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Building an open architecture for learning and employment in the Asia-Pacific region

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Throughout Asia and the Pacific there are growing concerns about the lack of progress in providing relevant education and training for life and work. The impacts of COVID-19 exacerbated learning poverty worldwide, and made it clear that we cannot rely on traditional education systems that underperform and perpetuate inequalities (Tawil & Camille, 2023). Based on the latest trends, the Asia-Pacific region will miss the targets of the Sustainable Development Goals (SDGs) by several decades. Only 15% of the necessary progress has been made at the midpoint of the agenda (UN ESCAP, 2023). To achieve the 17 SDGs, including quality education (SDG4) and decent work opportunities for all (SDG8), we need a new collaborative approach and digital transformation for learning and employment.

 

Innovations such as verifiable credentials (VCs), rich skill descriptors and Learning and Employment Records (LERs) are reshaping how we recognise learning outcomes from academic and work-based learning. As this new open architecture evolves, how will learners in Asia and the Pacific be able to manage their learning data and shape their futures?

 

During a regional symposium for Asia and the Pacific held in Singapore (20 April 2023), industry leaders and practitioners from the Groningen Declaration Network (GDN) met to discuss digital mobilisation efforts and a call to action to enable learner mobility, cross-sector collaboration and system interoperability across institutions and regions (Groningen Declaration Network, 2023). To organise this work worldwide, UNESCO’s new Digital Transformation Collaborative identified five keys to unlock potential across diverse settings (UNESCO, 2023b) (Figure 1). In Singapore, these ‘5Cs’ were used to explore an open and inclusive digital architecture for learning and employment across Asia and the Pacific.

Robust investments in innovation will ensure that the benefits of the digital transformation are accessible, strengthening education as a public endeavour and a common good throughout the wider region.

1. Coordination and strategic leadership

A policy-based approach can provide strategic and coordinated leadership at multiple levels. Coordination mechanisms need all countries and diverse stakeholders on board to be effective, but engagement in Asia- Pacific remains limited. Regional policies such as the Tokyo Convention promote the fair and transparent recognition of learning and qualifications, but they are underutilised. No countries in Southeast Asia have ratified the Tokyo Convention on qualifications recognition, and only Australia and Japan have ratified the Global Convention on Higher Education as of March 2023. These gaps in policy adoption will leave the region underrepresented at the Asia-Pacific and global levels. Strategic national and regional leadership are key for representation and learner engagement.

 

2. Cost and sustainability of platforms

In 2022, with support from the European Commission, stakeholders in Southeast Asia launched a roadmap to create a common higher education space in ASEAN, including plans for mobility programmes, virtual exchange and digital credentialing (ASEAN, 2022). All governments need to invest in publicly accessible platforms that offer personalised and engaging learning experiences. Private providers of MOOCs have been instrumental in expanding access to online learning, yet those benefits disproportionately benefit elite learners who are already enrolled in higher education.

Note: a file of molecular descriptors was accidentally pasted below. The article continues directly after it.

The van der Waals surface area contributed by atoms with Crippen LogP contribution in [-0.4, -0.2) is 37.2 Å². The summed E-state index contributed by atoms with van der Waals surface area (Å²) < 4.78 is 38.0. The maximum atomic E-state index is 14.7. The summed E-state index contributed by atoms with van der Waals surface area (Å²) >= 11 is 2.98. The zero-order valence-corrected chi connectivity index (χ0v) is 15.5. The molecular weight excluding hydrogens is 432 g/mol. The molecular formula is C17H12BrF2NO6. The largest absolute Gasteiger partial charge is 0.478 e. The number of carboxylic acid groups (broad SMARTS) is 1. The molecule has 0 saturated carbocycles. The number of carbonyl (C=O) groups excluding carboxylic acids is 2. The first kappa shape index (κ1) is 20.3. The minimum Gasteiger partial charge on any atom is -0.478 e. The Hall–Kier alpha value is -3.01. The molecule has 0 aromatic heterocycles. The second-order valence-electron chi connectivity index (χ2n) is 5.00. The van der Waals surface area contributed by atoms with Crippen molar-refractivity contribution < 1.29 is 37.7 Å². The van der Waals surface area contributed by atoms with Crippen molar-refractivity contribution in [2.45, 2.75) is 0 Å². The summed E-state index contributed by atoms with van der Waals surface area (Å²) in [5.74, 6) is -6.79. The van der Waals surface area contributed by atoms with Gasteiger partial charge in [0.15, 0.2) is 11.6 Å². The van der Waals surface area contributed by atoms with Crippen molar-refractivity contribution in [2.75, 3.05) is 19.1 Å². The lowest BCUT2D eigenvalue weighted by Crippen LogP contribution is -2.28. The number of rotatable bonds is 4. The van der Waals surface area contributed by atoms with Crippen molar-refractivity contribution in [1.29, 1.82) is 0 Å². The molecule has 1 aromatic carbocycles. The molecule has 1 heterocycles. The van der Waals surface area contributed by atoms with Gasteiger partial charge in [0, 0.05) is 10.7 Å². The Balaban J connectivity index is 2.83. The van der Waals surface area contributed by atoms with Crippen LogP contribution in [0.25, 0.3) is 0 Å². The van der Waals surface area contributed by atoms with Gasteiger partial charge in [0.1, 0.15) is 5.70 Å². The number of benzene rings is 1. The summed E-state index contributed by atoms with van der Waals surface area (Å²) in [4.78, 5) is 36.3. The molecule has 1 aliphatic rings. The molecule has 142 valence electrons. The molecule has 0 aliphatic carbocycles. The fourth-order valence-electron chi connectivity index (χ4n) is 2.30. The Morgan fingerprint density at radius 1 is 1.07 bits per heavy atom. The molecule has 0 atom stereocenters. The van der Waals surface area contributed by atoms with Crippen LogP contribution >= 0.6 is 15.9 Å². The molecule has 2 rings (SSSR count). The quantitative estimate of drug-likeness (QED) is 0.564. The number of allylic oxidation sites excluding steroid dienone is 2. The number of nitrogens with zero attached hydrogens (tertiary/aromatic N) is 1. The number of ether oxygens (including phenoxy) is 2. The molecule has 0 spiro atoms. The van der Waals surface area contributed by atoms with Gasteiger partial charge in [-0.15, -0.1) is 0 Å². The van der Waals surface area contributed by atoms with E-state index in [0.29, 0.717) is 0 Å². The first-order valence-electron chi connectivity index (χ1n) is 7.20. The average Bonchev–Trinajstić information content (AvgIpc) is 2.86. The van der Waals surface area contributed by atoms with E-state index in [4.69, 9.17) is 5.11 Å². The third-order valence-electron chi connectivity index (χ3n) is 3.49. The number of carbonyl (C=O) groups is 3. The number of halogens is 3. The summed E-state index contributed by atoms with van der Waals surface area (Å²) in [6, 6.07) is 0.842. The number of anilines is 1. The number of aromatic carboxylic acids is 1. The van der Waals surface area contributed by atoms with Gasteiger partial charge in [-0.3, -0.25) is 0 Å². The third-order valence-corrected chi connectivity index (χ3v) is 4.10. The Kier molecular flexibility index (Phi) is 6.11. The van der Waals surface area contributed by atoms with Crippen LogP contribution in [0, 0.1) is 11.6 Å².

It is important to ensure that public resources are invested to renew open platforms, including reinventing open universities and networks such as the Asian Association of Open Universities (AAOU). Robust investments in innovation will ensure that the benefits of the digital transformation are accessible, strengthening education as a public endeavour and a common good throughout the wider region (UNESCO, 2021).

 

3. Connectivity and infrastructure

Access to high-speed internet, digital devices and other technologies remain critical to benefit from open educational resources and to participate in online learning effectively. The COVID-19 pandemic accelerated the adoption of online learning and remote work, resulting in increased investment in digital technologies and infrastructure development, including 5G networks. However, unequal access to the internet, limited availability of quality open educational resources, and low levels of digital literacy and skills remain significant challenges, particularly for vulnerable populations such as refugees and migrants throughout the region.

The 5 Cs of the Digital Transformation Collaborative

4. Capacities for innovation and cultural variations

The OECD recognised that private sector engagement in public education systems has been the driving force behind most technological and social innovation in education (UNESCO, 2023b). In the Asia-Pacific region, it is crucial to develop new capacities for innovation that take into account cultural variations and diverse settings.

 

One example of such innovation is the Indonesia Cyber Education (ICE) Institute, which offers quality-assured courses including micro-credentials for game developers. Through a local consortium and in partnership with industry, learners can acquire entry-level skills and demonstrate their competencies in a flexible and personalised way, creating their own unique learning pathways (ICE Institute, 2023). It is essential to understand local capacities for innovation across sectors, and recognise which offerings are valued by learners and employers.

 

5. Content and curriculum that is relevant for life and work

Finally, the content and curriculum of education and training programmes must be relevant for life and work. This requires engaging with industry, entrepreneurs and other stakeholders to identify emerging trends and skills gaps, and developing programmes that equip learners with the competencies they need at different points in life.

 

Together with UNICEF, new gateways to public digital learning are taking shape to establish and iteratively improve national digital learning platforms (UNESCO, 2023a). Major content platforms such as XuetangX, KMOOC, ThaiMOOC, the ICE Institute and others in the Asia-Pacific are analysing labour market demand, sharing content, and working to localise offerings for diverse learners in the Asia-Pacific region. Content providers and networks within and outside the region, combined with advances in AI, will create an ever more complex landscape for individualised learning pathways. More open and accessible content requires intentional monitoring to assess impact and value.